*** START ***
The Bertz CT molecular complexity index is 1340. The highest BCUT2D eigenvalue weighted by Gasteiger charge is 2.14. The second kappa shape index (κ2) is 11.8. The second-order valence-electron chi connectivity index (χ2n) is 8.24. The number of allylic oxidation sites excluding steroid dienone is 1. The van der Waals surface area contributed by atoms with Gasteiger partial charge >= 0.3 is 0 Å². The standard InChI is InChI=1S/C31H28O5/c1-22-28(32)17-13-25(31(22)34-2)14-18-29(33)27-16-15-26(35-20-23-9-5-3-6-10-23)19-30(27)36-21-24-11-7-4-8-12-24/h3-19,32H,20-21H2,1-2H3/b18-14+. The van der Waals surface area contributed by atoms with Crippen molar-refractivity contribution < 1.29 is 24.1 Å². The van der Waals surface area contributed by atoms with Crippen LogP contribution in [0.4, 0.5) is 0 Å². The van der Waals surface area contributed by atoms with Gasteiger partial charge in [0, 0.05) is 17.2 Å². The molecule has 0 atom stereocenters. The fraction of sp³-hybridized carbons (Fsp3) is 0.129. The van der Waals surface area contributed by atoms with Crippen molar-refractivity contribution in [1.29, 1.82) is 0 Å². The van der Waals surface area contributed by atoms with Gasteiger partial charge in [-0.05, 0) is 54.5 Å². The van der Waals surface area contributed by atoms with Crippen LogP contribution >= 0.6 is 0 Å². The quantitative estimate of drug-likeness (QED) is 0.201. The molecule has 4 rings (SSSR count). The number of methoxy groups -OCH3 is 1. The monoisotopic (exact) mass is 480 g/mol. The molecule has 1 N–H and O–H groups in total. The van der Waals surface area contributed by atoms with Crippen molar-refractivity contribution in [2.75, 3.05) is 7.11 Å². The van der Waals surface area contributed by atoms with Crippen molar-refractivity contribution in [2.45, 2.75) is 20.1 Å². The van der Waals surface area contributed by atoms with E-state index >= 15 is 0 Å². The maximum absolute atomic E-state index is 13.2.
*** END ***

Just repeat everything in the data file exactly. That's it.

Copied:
The Bertz CT molecular complexity index is 1340. The highest BCUT2D eigenvalue weighted by Gasteiger charge is 2.14. The second kappa shape index (κ2) is 11.8. The second-order valence-electron chi connectivity index (χ2n) is 8.24. The number of allylic oxidation sites excluding steroid dienone is 1. The van der Waals surface area contributed by atoms with Gasteiger partial charge >= 0.3 is 0 Å². The standard InChI is InChI=1S/C31H28O5/c1-22-28(32)17-13-25(31(22)34-2)14-18-29(33)27-16-15-26(35-20-23-9-5-3-6-10-23)19-30(27)36-21-24-11-7-4-8-12-24/h3-19,32H,20-21H2,1-2H3/b18-14+. The van der Waals surface area contributed by atoms with Crippen molar-refractivity contribution < 1.29 is 24.1 Å². The van der Waals surface area contributed by atoms with Crippen LogP contribution in [0.4, 0.5) is 0 Å². The van der Waals surface area contributed by atoms with Gasteiger partial charge in [0, 0.05) is 17.2 Å². The molecule has 0 atom stereocenters. The fraction of sp³-hybridized carbons (Fsp3) is 0.129. The van der Waals surface area contributed by atoms with Crippen molar-refractivity contribution in [1.29, 1.82) is 0 Å². The van der Waals surface area contributed by atoms with Gasteiger partial charge in [-0.05, 0) is 54.5 Å². The van der Waals surface area contributed by atoms with Crippen LogP contribution >= 0.6 is 0 Å². The quantitative estimate of drug-likeness (QED) is 0.201. The molecule has 4 rings (SSSR count). The number of methoxy groups -OCH3 is 1. The monoisotopic (exact) mass is 480 g/mol. The molecule has 1 N–H and O–H groups in total. The van der Waals surface area contributed by atoms with Crippen molar-refractivity contribution in [2.75, 3.05) is 7.11 Å². The van der Waals surface area contributed by atoms with Crippen molar-refractivity contribution in [2.45, 2.75) is 20.1 Å². The van der Waals surface area contributed by atoms with E-state index >= 15 is 0 Å². The maximum absolute atomic E-state index is 13.2.